People tend to associate air pollution with the dirty air produced by vehicles, factories, and many other more prominent sources of pollution that they see during their daily commute. What many don’t know is that indoor air – the one that you breathe inside your home and other indoor spaces – could be worse than that outdoors.
According to experts, indoor air pollution is one of the prevailing environmental dangers of our generation. And since most of us spend more time indoors – in our homes, schools, offices, and commercial establishments, we have to play a more proactive role in keeping the air within these spaces safe for us to breathe.
A lot of people think that indoor air is cleaner and safer because it’s harder to see and figure out where the pollutants come from. But while it’s harder to see and detect them, airborne dangers are very much present in enclosed spaces. Molds, household cleaning products, and even the materials used to build homes could be sources of toxic gases and other substances that pollute the air around us.
Poor indoor air quality poses risks to health and well-being, and in some instances causing allergies and respiratory diseases, among others. Regular exposure to polluted indoor air, on the other hand, has more adverse consequences and may even lead to the development of more severe health problems.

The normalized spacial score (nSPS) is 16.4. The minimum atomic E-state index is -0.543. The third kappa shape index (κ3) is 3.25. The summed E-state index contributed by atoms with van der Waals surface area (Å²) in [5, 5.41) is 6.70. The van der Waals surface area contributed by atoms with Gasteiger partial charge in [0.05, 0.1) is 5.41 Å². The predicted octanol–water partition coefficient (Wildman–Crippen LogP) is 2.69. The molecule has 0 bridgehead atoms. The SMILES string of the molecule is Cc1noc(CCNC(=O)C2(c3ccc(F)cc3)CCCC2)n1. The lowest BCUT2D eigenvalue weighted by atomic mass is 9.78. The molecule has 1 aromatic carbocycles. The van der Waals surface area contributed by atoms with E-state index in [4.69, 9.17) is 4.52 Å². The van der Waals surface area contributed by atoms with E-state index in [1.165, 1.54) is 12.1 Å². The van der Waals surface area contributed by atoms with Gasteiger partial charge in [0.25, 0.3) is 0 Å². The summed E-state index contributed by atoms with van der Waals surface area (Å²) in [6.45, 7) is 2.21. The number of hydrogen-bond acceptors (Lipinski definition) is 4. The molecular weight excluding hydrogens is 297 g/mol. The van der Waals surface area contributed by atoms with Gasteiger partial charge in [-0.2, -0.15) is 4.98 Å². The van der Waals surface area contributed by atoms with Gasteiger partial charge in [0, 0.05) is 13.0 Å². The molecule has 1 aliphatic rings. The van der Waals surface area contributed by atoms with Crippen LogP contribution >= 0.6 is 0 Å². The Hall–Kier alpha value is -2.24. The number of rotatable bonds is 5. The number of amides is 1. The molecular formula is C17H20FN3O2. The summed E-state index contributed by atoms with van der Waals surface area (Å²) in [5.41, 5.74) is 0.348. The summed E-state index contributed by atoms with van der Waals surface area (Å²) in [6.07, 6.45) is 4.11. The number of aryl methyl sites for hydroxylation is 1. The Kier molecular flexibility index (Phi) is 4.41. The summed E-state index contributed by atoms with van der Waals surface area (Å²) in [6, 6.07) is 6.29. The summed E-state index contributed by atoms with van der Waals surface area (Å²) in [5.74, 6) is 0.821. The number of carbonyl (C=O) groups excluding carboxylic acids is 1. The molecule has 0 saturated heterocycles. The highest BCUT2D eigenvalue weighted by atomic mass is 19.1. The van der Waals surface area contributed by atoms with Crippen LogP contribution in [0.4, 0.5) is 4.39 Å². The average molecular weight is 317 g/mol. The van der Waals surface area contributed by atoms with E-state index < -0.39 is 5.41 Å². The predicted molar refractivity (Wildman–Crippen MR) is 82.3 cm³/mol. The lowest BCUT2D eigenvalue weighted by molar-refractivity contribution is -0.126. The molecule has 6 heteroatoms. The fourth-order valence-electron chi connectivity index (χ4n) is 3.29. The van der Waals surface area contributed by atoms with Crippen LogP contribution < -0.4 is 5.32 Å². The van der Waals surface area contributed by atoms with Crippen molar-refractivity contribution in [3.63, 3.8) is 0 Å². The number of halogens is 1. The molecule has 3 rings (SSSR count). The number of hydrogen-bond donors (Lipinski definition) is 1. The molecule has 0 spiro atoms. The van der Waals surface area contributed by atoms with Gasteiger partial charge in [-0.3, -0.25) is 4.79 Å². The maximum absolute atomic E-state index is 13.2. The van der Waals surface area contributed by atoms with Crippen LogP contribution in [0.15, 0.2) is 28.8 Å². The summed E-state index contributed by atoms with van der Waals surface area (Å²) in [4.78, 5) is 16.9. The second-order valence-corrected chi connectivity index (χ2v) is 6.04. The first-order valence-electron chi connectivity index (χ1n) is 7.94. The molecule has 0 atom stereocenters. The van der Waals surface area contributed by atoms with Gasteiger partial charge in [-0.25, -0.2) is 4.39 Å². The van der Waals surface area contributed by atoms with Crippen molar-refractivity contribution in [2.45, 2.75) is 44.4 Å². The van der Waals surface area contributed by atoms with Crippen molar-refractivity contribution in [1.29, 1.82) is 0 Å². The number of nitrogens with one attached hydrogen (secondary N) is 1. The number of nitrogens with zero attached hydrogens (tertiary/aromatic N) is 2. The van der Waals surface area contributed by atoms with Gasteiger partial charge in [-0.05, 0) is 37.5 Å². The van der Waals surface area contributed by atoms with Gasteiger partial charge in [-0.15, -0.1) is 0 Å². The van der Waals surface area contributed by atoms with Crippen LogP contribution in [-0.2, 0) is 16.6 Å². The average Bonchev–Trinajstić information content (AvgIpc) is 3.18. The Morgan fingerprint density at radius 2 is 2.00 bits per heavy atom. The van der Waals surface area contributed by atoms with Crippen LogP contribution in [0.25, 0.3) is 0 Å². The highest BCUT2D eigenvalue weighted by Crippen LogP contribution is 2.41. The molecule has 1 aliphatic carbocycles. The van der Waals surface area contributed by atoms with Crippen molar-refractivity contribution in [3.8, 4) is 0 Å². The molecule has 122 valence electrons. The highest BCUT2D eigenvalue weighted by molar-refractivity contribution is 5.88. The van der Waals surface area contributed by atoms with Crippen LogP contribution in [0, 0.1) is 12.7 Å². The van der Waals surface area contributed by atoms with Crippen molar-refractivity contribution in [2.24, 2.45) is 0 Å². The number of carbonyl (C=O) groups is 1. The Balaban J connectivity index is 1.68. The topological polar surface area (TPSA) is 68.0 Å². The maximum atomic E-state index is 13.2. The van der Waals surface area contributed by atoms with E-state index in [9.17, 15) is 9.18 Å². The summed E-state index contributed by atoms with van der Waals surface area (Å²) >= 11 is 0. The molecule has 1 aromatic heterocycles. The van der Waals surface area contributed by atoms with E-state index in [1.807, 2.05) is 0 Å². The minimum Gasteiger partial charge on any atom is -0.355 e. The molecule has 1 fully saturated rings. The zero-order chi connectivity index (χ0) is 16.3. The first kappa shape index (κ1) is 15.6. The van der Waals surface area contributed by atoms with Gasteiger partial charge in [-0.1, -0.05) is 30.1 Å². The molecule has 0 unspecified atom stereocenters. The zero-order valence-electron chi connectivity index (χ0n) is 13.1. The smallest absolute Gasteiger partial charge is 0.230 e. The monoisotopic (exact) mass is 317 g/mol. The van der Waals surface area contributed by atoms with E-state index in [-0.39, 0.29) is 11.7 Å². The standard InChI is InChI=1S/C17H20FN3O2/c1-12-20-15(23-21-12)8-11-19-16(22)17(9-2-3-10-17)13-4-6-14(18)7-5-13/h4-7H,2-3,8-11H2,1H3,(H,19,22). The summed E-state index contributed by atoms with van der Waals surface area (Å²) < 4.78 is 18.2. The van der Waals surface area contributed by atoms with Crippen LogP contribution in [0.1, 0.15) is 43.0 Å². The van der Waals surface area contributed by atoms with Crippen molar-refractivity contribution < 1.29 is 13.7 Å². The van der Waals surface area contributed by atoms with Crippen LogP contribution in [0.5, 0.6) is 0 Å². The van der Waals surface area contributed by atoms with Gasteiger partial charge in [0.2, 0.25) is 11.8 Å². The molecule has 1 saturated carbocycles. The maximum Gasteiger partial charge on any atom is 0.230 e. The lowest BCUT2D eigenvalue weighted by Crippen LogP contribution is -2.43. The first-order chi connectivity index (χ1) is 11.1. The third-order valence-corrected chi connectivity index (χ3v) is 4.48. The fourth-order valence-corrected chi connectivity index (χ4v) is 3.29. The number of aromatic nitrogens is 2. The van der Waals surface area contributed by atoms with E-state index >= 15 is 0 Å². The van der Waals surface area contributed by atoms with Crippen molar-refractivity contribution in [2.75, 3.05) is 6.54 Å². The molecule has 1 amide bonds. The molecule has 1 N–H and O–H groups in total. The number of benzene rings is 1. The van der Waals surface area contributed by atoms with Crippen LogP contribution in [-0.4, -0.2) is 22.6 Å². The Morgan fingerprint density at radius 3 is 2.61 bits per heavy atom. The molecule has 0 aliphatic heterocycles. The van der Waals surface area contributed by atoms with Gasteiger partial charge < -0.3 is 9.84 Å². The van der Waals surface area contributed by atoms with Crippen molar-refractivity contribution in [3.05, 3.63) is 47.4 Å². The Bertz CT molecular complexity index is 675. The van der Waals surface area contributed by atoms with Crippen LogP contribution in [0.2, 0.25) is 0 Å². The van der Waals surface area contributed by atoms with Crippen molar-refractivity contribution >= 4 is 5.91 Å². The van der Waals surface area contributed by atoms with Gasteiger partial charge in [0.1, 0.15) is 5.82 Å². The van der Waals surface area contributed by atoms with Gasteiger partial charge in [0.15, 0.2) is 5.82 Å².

Indoor pollution may be a major environmental danger, but it’s not too difficult to prevent or counter. Mold testing, regular HVAC maintenance, and immediate air conditioning repair, when necessary, are some of the simple yet effective measures that you can take to ensure that you’re breathing clean and safe air at home. Suffice it to say, protecting yourself and your family from the potential dangers of indoor air pollution requires immediate action.
This infographic provides important information about indoor air quality and plenty of useful tips on how you can keep indoor air fresh, clean, and safe.